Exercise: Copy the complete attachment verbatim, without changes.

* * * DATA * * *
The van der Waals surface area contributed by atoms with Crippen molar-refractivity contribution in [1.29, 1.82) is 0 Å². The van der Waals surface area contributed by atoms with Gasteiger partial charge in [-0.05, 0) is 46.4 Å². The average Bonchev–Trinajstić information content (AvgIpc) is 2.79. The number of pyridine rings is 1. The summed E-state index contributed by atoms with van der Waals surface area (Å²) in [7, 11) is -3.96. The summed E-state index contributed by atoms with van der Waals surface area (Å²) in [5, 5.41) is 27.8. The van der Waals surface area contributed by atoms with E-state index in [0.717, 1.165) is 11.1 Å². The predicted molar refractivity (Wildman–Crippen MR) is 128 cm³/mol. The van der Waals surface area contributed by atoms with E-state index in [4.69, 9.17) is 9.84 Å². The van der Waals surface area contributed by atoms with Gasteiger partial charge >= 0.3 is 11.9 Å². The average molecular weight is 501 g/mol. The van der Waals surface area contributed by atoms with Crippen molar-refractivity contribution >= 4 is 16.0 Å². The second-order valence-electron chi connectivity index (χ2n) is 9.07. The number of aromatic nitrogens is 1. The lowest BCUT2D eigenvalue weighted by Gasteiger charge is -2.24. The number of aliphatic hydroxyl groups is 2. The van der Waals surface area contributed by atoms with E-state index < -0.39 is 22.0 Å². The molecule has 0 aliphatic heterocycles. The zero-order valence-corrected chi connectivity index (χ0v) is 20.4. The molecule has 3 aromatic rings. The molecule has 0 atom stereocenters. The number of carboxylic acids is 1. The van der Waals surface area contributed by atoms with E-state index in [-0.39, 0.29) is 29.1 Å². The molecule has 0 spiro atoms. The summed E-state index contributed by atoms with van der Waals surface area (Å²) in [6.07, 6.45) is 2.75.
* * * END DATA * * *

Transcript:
The van der Waals surface area contributed by atoms with Crippen molar-refractivity contribution in [1.29, 1.82) is 0 Å². The van der Waals surface area contributed by atoms with Gasteiger partial charge in [-0.05, 0) is 46.4 Å². The average Bonchev–Trinajstić information content (AvgIpc) is 2.79. The number of pyridine rings is 1. The summed E-state index contributed by atoms with van der Waals surface area (Å²) in [7, 11) is -3.96. The summed E-state index contributed by atoms with van der Waals surface area (Å²) in [5, 5.41) is 27.8. The van der Waals surface area contributed by atoms with E-state index in [0.717, 1.165) is 11.1 Å². The predicted molar refractivity (Wildman–Crippen MR) is 128 cm³/mol. The van der Waals surface area contributed by atoms with E-state index in [4.69, 9.17) is 9.84 Å². The van der Waals surface area contributed by atoms with Gasteiger partial charge >= 0.3 is 11.9 Å². The average molecular weight is 501 g/mol. The van der Waals surface area contributed by atoms with Crippen molar-refractivity contribution >= 4 is 16.0 Å². The second-order valence-electron chi connectivity index (χ2n) is 9.07. The number of aromatic nitrogens is 1. The lowest BCUT2D eigenvalue weighted by Gasteiger charge is -2.24. The number of aliphatic hydroxyl groups is 2. The van der Waals surface area contributed by atoms with E-state index < -0.39 is 22.0 Å². The molecule has 0 aliphatic heterocycles. The zero-order valence-corrected chi connectivity index (χ0v) is 20.4. The molecule has 3 aromatic rings. The molecule has 0 atom stereocenters. The number of carboxylic acids is 1. The van der Waals surface area contributed by atoms with E-state index in [-0.39, 0.29) is 29.1 Å². The molecule has 0 spiro atoms. The summed E-state index contributed by atoms with van der Waals surface area (Å²) in [6.07, 6.45) is 2.75.